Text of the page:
The couple had at least two sons, John and Nicholas.[3]


Like his father, Roger served the king as a soldier. In Jan 1263, war threatened once again in the Welsh marches. Previously Nicholas de Moeles had been summoned for military service in such circumstances. But he was now in his 60s. This time, he was ordered to send his son to the muster in his place


Roger’s father died around 1265.  Roger inherited the manors of Kingskerswell and Diptford, in SE Devon, and a number of manors in other counties.

In 1268 Roger de Molis was granted the right to hold a weekly market in Kingskerswell on Tuesdays and an annual fair on 1 September.[4]

On 24 June, 1269, he was granted favourable terms for the payment of relief due from his father’s lands.

The original settlement of Kingskerswell lay in a broad marshy valley laced with water courses. The manor site lies on the west side of this valley, on higher ground.  The church was built nearby.

Extensive ruins remain. They are unique in Devon in showing an unaltered 13th-14th century manor house.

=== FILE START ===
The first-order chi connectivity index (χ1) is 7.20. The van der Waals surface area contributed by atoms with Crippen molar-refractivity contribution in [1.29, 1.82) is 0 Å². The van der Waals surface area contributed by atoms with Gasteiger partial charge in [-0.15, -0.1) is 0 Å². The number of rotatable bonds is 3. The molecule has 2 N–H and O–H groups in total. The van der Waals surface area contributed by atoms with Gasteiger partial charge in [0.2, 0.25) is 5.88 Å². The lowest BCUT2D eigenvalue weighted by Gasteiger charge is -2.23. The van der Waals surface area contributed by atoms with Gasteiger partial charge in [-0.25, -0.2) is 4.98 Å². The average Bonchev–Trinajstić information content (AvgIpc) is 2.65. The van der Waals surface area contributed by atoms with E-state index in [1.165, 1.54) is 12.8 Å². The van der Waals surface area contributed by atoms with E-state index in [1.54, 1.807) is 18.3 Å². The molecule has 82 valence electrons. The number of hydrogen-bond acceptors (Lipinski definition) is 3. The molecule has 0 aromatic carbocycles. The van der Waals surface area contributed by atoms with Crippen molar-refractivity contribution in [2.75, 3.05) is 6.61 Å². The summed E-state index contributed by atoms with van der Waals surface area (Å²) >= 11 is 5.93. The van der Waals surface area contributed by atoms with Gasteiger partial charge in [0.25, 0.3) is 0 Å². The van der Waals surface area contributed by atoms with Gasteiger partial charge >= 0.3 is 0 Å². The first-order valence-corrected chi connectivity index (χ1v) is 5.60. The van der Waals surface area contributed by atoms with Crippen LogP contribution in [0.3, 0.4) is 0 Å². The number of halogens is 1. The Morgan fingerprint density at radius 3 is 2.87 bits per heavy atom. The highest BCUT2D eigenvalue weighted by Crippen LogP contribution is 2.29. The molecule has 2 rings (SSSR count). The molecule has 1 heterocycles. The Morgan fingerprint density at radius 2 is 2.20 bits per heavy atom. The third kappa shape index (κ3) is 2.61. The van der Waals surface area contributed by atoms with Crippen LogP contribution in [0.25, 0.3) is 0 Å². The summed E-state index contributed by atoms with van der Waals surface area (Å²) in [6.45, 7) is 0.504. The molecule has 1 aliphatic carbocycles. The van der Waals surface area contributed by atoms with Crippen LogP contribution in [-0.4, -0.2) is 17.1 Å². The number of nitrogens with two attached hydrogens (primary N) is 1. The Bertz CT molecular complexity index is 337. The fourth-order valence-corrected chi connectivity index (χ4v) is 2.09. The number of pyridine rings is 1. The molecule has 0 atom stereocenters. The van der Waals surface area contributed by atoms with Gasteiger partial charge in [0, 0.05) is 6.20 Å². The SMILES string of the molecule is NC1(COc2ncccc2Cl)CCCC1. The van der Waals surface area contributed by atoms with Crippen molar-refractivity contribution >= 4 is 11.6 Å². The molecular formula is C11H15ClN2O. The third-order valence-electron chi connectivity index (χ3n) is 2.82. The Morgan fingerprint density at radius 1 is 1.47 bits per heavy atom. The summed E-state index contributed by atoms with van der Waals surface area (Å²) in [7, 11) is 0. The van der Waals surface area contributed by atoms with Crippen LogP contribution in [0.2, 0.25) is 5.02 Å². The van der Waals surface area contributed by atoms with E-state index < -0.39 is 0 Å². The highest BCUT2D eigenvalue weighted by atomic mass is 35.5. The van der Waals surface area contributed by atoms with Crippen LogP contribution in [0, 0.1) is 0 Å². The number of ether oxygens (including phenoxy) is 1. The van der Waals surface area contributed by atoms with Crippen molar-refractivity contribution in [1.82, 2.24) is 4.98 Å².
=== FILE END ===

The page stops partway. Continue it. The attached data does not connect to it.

There were 10 privileged manors in the Hundred of Haytor in the time of Edward I. These had the right of gallows as well as assize of bread and beer. The list is headed by Kings Kerswell.

In 1270 the church of Kingskerswell was alienated from the manor when Roger de Moles sold it to the chapter of Exeter Cathedral for 70 marks. A mark was 1/3 of a pound. The canons retained the fruits of the benefice for their own use and transferred the cure of souls as a chapelry to St Marychurch.

In  1274,  Roger held the manor of Diptford, with the advowson of the church, and the hundred of Stanburg.

In 1285 he held “Kings Karswill”, together with the Hundred of Haytor, from the king, for ¼ of a knight’s fee by the service of one pair of gilt spurs to the value of 6 pence. [5]